Interestingly (for an author), he doesn’t really talk about how authors survive and make money. Presumably they give their stuff away on the internet, unless they can get a publisher to make Ye Olde Codice out of it. Part of the problem is that words get cheap (like music has). Maybe an author can only survive by going on tour and selling t-shirts. But there never have been that many people who survive by book royalties alone.

  6. Grimshaw, me too. While I have tons of mp3s and appreciate the convenience of an ipod, I also own thousands of records and wouldn’t consider dj’ing digitally, even for the sake of my long suffering back :)

  7. Fetishism for the physical object is not the only reason to keep producing paper books. Libraries share copyrighted content without making further copying and dissemination any easier. Any electronic library serving copyrighted content is ultimately copyable and then infinitely distributable regardless of DRM. So, physical books support one institution by which copyrighted works are shared without enabling piracy.

  8. @ Ghede – In response to your comment about the reasons why someone would want to search through the full text of a book, there’s plenty of reasons why people would want to do this that have nothing to do with passing off another’s wisdom. People’s information needs are not always reserved for the fulfillment of personal enjoyment, and sometimes people need to find a small bit of information contained within a much larger package (like a book). Being able to search through the text helps in this.

  9. So what do we make of Harry Potter? Heavy, bulky, and unsearchable. Can you imagine 8 year olds telling their parents “Mom, put that big heavy colorful book down and read off your Kindle for me”?

    The way for publishers to survive is to snap into the 21st century and see books as pure technology. Sell each book like it’s an ipod, and see how its design evolves.

    We ought to be getting ready, at least philosophically, for mirror-quality videopaper books…it’s only a matter of time. Then, perhaps the fragrant lushness of paper books can give way to nanotech…

    In the meantime, paper-based publishers need to do TWO THINGS: 1) Advance print-on-demand technology, and 2) Make it spectacularly GREEN. If they don’t, good riddance. Trees are needed elsewhere!

  10. Some books you should just read and delete. Most of the works of John Grisham, most of the -recent- works of Stephen King, the myriad of cheap techno-thrillers and crotch novels that populate the fiction sections of bookstores.

    You have nothing to say about these works. You have nothing to make yours about them.

    Some books need to be marked in, noted, self-indexed, underlined, highlighted, reflected upon, flipped through, reread, highlighted and populated with little post-it bookmarks. They need to be an eternal reference work that you had the most poignant part of creating.

    These are the books worth owning as a thing, the scarred back-broken wretches of the book shelf with their lovingly cracked and weathered covers, the highlighting fluid bleeding through the pages like combat wounds. Thoreau’s Walden, Machiavelli’s the Prince, A People’s History of the United States. Owning a book like that is not just buying an object, it is creating something all your own, page by page, like knitting a intellectual sweater.

    Buy these books, use them, mark in them, make sure they do not leave your hands pristine and make sure that your thoughts, as well as the authors, permeates them.

    I encourage everyone to read “How To Mark Your Books”, by Mortimer J. Adler from 1940, the greatest essay you’ve never read about reading. Link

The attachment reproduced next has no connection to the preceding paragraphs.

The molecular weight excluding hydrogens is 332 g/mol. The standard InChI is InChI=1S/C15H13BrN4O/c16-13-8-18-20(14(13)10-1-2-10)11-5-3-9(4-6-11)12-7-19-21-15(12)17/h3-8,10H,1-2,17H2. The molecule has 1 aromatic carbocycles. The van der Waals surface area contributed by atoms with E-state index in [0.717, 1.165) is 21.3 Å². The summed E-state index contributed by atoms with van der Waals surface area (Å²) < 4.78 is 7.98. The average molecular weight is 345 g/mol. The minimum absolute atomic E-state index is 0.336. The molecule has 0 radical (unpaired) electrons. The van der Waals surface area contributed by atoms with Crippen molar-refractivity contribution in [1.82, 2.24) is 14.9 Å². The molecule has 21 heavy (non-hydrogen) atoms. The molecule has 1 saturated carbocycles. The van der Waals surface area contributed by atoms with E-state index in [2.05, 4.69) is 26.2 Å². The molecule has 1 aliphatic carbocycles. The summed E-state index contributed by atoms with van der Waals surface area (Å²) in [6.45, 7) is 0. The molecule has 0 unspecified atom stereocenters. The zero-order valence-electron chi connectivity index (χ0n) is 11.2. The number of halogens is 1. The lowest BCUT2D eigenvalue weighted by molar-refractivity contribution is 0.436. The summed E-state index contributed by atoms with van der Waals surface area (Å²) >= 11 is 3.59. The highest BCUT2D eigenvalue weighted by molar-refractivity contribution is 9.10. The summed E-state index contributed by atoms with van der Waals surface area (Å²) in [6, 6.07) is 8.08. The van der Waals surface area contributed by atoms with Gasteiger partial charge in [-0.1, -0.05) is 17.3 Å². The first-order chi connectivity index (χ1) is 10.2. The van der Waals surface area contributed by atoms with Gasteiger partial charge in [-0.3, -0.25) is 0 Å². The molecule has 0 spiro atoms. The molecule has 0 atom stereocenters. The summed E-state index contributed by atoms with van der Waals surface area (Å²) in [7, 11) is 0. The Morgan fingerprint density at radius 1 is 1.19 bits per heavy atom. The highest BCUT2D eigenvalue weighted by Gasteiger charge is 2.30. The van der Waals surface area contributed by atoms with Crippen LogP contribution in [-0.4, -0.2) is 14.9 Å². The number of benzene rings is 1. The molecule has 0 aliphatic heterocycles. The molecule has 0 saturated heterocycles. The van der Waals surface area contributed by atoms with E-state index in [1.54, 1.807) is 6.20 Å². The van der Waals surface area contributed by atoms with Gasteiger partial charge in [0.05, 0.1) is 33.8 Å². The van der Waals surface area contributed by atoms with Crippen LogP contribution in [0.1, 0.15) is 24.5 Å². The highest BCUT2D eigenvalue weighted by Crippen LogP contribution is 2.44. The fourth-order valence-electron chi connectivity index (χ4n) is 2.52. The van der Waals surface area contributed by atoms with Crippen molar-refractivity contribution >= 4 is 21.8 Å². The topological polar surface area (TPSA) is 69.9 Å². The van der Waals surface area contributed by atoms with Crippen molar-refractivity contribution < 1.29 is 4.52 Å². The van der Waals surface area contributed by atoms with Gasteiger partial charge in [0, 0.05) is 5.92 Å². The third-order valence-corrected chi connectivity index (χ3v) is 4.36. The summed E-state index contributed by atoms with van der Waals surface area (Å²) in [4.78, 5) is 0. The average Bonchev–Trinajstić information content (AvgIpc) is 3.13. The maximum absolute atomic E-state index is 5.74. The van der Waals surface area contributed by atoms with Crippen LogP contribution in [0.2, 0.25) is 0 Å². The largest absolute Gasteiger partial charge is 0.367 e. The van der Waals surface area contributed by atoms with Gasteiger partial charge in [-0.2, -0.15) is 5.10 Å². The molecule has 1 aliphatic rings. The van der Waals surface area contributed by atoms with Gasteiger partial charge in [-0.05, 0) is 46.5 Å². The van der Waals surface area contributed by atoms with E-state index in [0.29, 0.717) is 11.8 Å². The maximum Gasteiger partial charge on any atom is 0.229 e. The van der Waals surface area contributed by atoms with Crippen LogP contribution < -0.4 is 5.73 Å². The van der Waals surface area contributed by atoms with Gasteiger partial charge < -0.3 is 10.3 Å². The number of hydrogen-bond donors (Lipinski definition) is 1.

11. @ Ellisbben – Is your feeling though that libraries should choose paper holdings over electronic? In my opinion, if it is financially possible for a library to acquire both an electronic copy and a hard copy (Whether it be a monograph or a journal) than that would be the ideal – that would serve the users best.

  12. The questions that must be asked of any publication: Can you read it in the bath? What happens to it if you drop it? Being as the answers apropos books are yes and not much, they still win hands down for me. And I like whizzy future-gizmos. Actually, come to think of it, an overhead projector/laptop screen contraption to project Ebooks on the bathroom wall would be awesome.

  13. In a vein similar to PrimalChaos, I might also recommend Ex Libris, by Anne Fadiman.

    I am something of a bibliophile as well (every surface in the room I’m currently in is stacked with books, and I’m not in a library). There’s just something about fingering the edge of a page while you read, scraping your fingernail over the surface, smoothing out the page, all the little tactile tics that go into reading that you can’t replicate with an e-reader. That being said, in a recent spate of research for a school paper, the one reference I wanted to use was unavailable to me, because it was in paper form only, and not in a readily accessible library. An electronic version of it does exist, but only in universities in Germany. For pleasure reading, nothing beats ink on paper. For paper-writing and research, nothing would beat a completely electronic academic library.

  14. I have to say, I love gadgets, own an iPod, spend loads of time online, but I still haven’t broken through to eBooks. The primary reason is that I *already* spend 10-12 hrs a day in front of an LCD. I won’t read after work if it has to be from a screen – I relish the chance to view the printed page. I do also appreciate the ‘physical object’ that is a book – and being able to note it, dog-ear & etc. is no small part of that. (yes I also buy vinyl…maybe we’re just a type to be ignored?)

    At any rate, I think the publishing industry certainly would do well to look at the Radiohead/NIN model; give a download code with the physical item, price the eBook understanding that it’s less ‘ownable’, and maybe even offer a basic trade paperback version -or- a hardcover collectors edition.